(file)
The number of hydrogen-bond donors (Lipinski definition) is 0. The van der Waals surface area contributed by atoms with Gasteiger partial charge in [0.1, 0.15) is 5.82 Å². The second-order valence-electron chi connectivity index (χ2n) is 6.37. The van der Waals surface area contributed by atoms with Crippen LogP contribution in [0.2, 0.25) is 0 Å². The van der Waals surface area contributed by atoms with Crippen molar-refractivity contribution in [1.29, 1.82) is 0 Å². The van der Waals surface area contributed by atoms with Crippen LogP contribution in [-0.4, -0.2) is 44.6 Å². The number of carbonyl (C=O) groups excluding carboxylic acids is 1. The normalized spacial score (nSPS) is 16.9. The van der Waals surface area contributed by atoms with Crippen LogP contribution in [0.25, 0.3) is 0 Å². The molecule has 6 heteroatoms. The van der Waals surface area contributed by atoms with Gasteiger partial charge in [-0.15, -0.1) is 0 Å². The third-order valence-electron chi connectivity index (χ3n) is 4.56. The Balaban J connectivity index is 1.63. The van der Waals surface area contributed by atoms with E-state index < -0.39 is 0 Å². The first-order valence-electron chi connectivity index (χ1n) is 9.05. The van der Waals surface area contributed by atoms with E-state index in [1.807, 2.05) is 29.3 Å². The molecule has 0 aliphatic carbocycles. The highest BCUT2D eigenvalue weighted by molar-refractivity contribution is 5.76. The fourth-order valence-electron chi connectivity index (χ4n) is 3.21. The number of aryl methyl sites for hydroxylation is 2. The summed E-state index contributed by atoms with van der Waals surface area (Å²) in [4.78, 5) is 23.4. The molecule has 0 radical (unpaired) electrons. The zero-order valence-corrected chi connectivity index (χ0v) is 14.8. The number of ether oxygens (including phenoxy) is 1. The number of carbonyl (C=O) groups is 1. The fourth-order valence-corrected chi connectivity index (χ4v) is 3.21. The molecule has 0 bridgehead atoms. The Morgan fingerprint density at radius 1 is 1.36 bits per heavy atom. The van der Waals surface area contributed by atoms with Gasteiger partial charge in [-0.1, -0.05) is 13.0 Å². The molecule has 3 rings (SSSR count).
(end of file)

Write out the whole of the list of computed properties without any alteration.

The number of hydrogen-bond donors (Lipinski definition) is 0. The van der Waals surface area contributed by atoms with Gasteiger partial charge in [0.1, 0.15) is 5.82 Å². The second-order valence-electron chi connectivity index (χ2n) is 6.37. The van der Waals surface area contributed by atoms with Crippen LogP contribution in [0.2, 0.25) is 0 Å². The van der Waals surface area contributed by atoms with Crippen molar-refractivity contribution in [1.29, 1.82) is 0 Å². The van der Waals surface area contributed by atoms with Crippen LogP contribution in [-0.4, -0.2) is 44.6 Å². The number of carbonyl (C=O) groups excluding carboxylic acids is 1. The normalized spacial score (nSPS) is 16.9. The van der Waals surface area contributed by atoms with Crippen LogP contribution in [0.25, 0.3) is 0 Å². The molecule has 6 heteroatoms. The van der Waals surface area contributed by atoms with Gasteiger partial charge in [-0.15, -0.1) is 0 Å². The third-order valence-electron chi connectivity index (χ3n) is 4.56. The Balaban J connectivity index is 1.63. The van der Waals surface area contributed by atoms with E-state index < -0.39 is 0 Å². The first-order valence-electron chi connectivity index (χ1n) is 9.05. The van der Waals surface area contributed by atoms with E-state index in [1.807, 2.05) is 29.3 Å². The molecule has 0 aliphatic carbocycles. The highest BCUT2D eigenvalue weighted by molar-refractivity contribution is 5.76. The fourth-order valence-electron chi connectivity index (χ4n) is 3.21. The number of aryl methyl sites for hydroxylation is 2. The summed E-state index contributed by atoms with van der Waals surface area (Å²) in [4.78, 5) is 23.4. The molecule has 0 radical (unpaired) electrons. The zero-order valence-corrected chi connectivity index (χ0v) is 14.8. The number of ether oxygens (including phenoxy) is 1. The number of carbonyl (C=O) groups is 1. The fourth-order valence-corrected chi connectivity index (χ4v) is 3.21. The molecule has 0 bridgehead atoms. The Morgan fingerprint density at radius 1 is 1.36 bits per heavy atom. The van der Waals surface area contributed by atoms with Gasteiger partial charge in [-0.1, -0.05) is 13.0 Å². The molecule has 3 rings (SSSR count).